Forward Kevin Durant has yet to appear in the Finals after straining his calf in Game 5 of the team’s Round 2 matchup with the Houston Rockets. Originally described as a mild strain, head coach Steve Kerr later admitted the injury was “a little more serious than we thought.” Now, nearly four weeks since the injury occurred, Durant still has yet to practice with the team and remains questionable for a decisive Game 3 of the Finals.
The calf is not an isolated muscle but a dynamic muscle complex that includes the gastrocnemius and soleus. These conjoined muscles help point the toes in a direction known as plantar flexion while also helping bend the knee. The calf also plays an integral role in acceleration and other explosive movements. As a result, strains to the area can be very limiting for a basketball player. Furthermore, playing through a strained calf can increase the chances of a secondary injury occurring somewhere else along on the kinetic chain. The hamstring muscle group is particularly susceptible to injury when the calf is limited due to their synergistic relationship.
Durant has an outside shot of playing Wednesday though the team remains tight-lipped on his status. While Golden State has managed to win six of the seven games Durant has missed, getting the two-time Finals MVP back in the lineup is even more crucial with other injuries mounting.
All-Star guard Klay Thompson is nursing a strain of his own after injuring his hamstring in Game 2’s win over the Raptors. Like the calf, the hamstring is actually a group of muscles that influences movement at the knee and hip. The hamstring muscles must be able to withstand high amounts of force due to their role in explosive movements like running and jumping. For this reason even a mild strain can prove functionally limiting. He is currently listed as questionable though Thompson has expressed optimism that he will be able to suit up after a few days of rest.
If Thompson is able to play he would be bucking a regular season trend. Excluding strains that were graded 2 or higher, 80 percent of in-season hamstring-related injuries that occurred this year resulted in missed time. While the variables of the Finals, including time between games, does change things a bit, it is exceedingly unlikely Thompson will be at full strength for Game 3 and the risk of a re-injury or aggravation will loom.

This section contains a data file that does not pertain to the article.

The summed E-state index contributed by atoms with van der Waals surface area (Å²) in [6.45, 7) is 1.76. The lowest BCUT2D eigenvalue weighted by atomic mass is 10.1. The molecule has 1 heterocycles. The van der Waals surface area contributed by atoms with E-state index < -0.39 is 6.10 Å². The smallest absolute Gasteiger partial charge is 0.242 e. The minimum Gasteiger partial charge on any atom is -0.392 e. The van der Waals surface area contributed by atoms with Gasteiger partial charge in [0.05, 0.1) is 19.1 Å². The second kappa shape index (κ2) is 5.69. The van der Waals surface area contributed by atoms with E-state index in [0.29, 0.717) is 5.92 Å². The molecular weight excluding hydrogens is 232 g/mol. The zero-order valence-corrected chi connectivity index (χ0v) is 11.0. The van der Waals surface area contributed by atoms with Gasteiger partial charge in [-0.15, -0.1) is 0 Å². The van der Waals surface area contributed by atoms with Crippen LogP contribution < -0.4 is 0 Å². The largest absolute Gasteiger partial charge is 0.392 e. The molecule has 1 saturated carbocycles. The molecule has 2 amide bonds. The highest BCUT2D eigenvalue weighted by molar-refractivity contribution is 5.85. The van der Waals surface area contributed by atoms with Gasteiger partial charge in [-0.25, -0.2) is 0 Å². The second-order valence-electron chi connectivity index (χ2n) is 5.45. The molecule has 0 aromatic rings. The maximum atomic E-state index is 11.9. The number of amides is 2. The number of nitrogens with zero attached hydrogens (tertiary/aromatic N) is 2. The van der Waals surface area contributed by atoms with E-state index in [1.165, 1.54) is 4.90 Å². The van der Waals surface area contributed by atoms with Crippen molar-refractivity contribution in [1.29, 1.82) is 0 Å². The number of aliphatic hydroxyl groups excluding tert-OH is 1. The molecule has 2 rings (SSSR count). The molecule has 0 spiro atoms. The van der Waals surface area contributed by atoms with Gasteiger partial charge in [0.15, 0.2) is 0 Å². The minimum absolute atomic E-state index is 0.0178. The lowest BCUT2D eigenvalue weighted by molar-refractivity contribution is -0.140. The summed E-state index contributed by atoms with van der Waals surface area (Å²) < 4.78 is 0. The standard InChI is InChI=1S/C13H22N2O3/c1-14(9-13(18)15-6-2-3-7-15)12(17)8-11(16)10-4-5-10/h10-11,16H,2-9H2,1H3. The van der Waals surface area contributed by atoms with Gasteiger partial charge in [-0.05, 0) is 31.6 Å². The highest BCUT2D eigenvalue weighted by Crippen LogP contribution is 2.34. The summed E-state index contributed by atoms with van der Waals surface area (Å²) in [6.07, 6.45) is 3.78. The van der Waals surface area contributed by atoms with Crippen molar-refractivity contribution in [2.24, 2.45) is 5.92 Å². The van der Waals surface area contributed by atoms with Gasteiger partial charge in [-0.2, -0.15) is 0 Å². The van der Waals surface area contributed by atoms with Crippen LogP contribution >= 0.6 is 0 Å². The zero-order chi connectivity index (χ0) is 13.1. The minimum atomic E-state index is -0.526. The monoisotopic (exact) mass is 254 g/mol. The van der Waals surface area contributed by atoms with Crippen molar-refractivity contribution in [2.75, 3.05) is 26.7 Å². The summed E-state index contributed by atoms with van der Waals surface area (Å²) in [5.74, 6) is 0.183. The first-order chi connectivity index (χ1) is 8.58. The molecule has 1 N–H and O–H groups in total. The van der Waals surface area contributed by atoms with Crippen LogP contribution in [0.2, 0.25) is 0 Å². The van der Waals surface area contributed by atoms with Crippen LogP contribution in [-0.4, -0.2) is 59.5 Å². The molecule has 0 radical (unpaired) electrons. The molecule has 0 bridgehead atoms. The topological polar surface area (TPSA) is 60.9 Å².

While the statuses of Durant and Thompson remain in limbo, the team definitively knows Kevon Looney will not be available after he suffered a unique injury in Game 2. Varying reports surfaced following his fall with some labeling it as a collarbone injury, while others described it as chest issue. Testing performed Monday revealed Looney suffered a non-displaced first costal cartilage fracture that will sideline him indefinitely.
The rib cage is made up of 24 ribs (12 on each side), the sternum, the thoracic vertebrae of the spine, and a specialized type of connective tissue known as costal cartilage. The costal cartilages of ribs 1 through 7 attach directly to the sternum. The costal cartilage of the first rib also attaches to the clavicle (collarbone) where it meets the sternum, forming the sternoclavicular (SC) joint. This is the site of Looney’s injury, making the contrasting reports regarding the site of injury a bit easier to understand.
Costal cartilage fracture are common in the NFL but relatively uncommon in the NBA though players like Steve Blake and Deron Williams have suffered similar injuries in recent seasons. The injury likely ends Looney’s season though it should not impact his impending free agency.
Golden State’s highly respected medical staff will spend the next few days treating their injured players in anticipation for Game 3. However, the impact of these injuries will linger for the remainder of the series and test the depth of the reigning champions.